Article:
I arrived at a confusion about finiteness of prime ideals in Dedekind domains. I am unable to see where is misunderstanding of mine.

Ref. Janusz's book on Algebraic Number Fields, page 10-11 (see here).

3.6. Let $B$ be commutative noetherian ring in which every prime ideal is maximal. Then every ideal of $B$ contains a product of prime ideals.

3.7. Let $B$ be as in 3.6. Then there exists distinct prime ideals $P_1,\cdots ,P_n$ in $B$ and positive integers $a_1,\cdots,a_n$ such that $P_1^{a_1}\cdots P_n^{a_n}=0.$

3.9. Let $B$ be as in 3.6 and let $P_1,\cdots,P_n$ be distinct prime ideals of $B$ such that $P_1^{a_1}\cdots P_n^{a_n}=0$. Then $B\cong B/P_1^{a_1}\oplus \cdots \oplus B/P_n^{a_n}$ as a ring.

3.10. With the assumptions of 3.9, the ideals $P_1,\cdots, P_n$ are all prime ideals of $B$.

Suppose $B$ is a Dedekind domain. Then each of the above statement applies to $B$, which concludes (finally from 3.10) that $B$ has only finitely many prime ideals. How can this be possible if $B$ is not PID? I didn't get my mistake in understanding the statements.

As in Ref.

  • An ideal $P$ of a ring is prime if $ab\in P$ implies $a\in P$ or $b\in P$. (We should also add that $P$ is proper ideal; isn't it? Let's see if needed)

  • 3.6 is correct for Noetherian and hence Dedekind domains. (I think, the extra condition in 3.6 -prime ideal is maximal - is not necessary.)

  • If $R$ is Dedekind domain, then $0$ (prime ideal) contains a product of prime ideals, hence 3.7.

  • For 3.9, since prime ideals are maximal, so distinct prime ideals are pairwise coprime. It can be shown that powers of distinct prime ideals are also pairwise coprime (its 3.8 in Ref.), and so CRT is applicable in addition to $P_1^{a_1}\cdots P_r^{a_1}=P_1^{a_1}\cap \cdots \cap P_2^{a_r}$ hence 3.9.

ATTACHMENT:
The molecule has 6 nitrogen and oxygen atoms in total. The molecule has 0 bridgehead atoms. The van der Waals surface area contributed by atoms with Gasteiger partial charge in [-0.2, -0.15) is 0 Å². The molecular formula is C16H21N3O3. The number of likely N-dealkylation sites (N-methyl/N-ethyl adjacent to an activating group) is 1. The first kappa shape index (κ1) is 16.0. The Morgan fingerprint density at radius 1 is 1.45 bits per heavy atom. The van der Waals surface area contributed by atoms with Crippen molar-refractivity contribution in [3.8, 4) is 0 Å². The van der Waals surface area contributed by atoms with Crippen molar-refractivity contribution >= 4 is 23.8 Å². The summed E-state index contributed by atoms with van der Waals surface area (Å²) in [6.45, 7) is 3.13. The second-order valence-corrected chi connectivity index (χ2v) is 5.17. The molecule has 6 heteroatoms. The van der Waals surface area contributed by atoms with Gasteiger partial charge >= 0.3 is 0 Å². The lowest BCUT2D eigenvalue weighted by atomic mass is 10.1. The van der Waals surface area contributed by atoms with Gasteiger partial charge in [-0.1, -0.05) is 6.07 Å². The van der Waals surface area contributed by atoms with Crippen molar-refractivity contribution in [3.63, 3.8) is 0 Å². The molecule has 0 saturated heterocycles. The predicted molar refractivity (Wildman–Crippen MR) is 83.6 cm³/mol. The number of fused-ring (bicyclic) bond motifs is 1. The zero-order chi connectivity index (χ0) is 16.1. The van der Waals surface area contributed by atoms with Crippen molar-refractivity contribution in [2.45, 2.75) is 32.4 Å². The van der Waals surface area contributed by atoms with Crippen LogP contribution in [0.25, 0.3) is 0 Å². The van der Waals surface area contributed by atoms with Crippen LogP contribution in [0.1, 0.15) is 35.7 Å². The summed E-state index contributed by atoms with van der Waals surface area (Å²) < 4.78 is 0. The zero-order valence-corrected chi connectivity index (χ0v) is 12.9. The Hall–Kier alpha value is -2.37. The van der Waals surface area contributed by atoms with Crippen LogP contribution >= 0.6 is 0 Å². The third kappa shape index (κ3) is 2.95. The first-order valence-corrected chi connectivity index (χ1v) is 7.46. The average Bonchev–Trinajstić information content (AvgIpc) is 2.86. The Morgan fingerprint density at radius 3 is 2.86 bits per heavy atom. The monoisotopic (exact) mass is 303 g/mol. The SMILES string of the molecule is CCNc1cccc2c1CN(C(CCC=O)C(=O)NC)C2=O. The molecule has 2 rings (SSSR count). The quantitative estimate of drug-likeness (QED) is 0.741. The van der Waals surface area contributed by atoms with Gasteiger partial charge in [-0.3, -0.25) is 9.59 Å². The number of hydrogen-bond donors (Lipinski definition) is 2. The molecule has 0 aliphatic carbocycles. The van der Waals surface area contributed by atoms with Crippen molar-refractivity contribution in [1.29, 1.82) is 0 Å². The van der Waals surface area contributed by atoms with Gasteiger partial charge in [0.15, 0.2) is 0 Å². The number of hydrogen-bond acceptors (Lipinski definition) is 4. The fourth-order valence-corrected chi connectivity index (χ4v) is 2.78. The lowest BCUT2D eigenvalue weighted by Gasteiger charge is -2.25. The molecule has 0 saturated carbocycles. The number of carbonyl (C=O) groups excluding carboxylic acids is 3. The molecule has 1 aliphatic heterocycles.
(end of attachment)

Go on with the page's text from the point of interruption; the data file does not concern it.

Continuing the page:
• So it seems that either statement 3.10 is incorrect or (I am misunderstanding something.)

  • $\begingroup$ If $B$ is a Dedekind domain, then $B$ does not satisfy 3.6. $\endgroup$ Mar 10, 2018 at 7:34
  • $\begingroup$ Dedekind domain is a domain which is - by one definition- (1) Noetherian (2) Prime ideal of it is maximal (3) It it integrally closed $\endgroup$
    – Beginner
    Mar 10, 2018 at 8:11
  • $\begingroup$ You (or your source) haven't got that quite right. Please attend very carefully to the definition of prime ideal. $\endgroup$ Mar 10, 2018 at 8:14

1 Answer 1


A Dedekind domain does not satisfy 3.6 (unless it is a field). In a Dedekind domain, only the nonzero prime ideals are required to be maximal, but in 3.6 every prime ideal is required to be maximal. In any domain which is not a field, the zero ideal is a nonmaximal prime ideal.

  • $\begingroup$ Thats great; some misunderstanding of mine is now getting clear now (I have not completely understood summary of above results, but, your points make many things much clear. Thanks for pointing it. $\endgroup$
    – Beginner
    Mar 10, 2018 at 8:34

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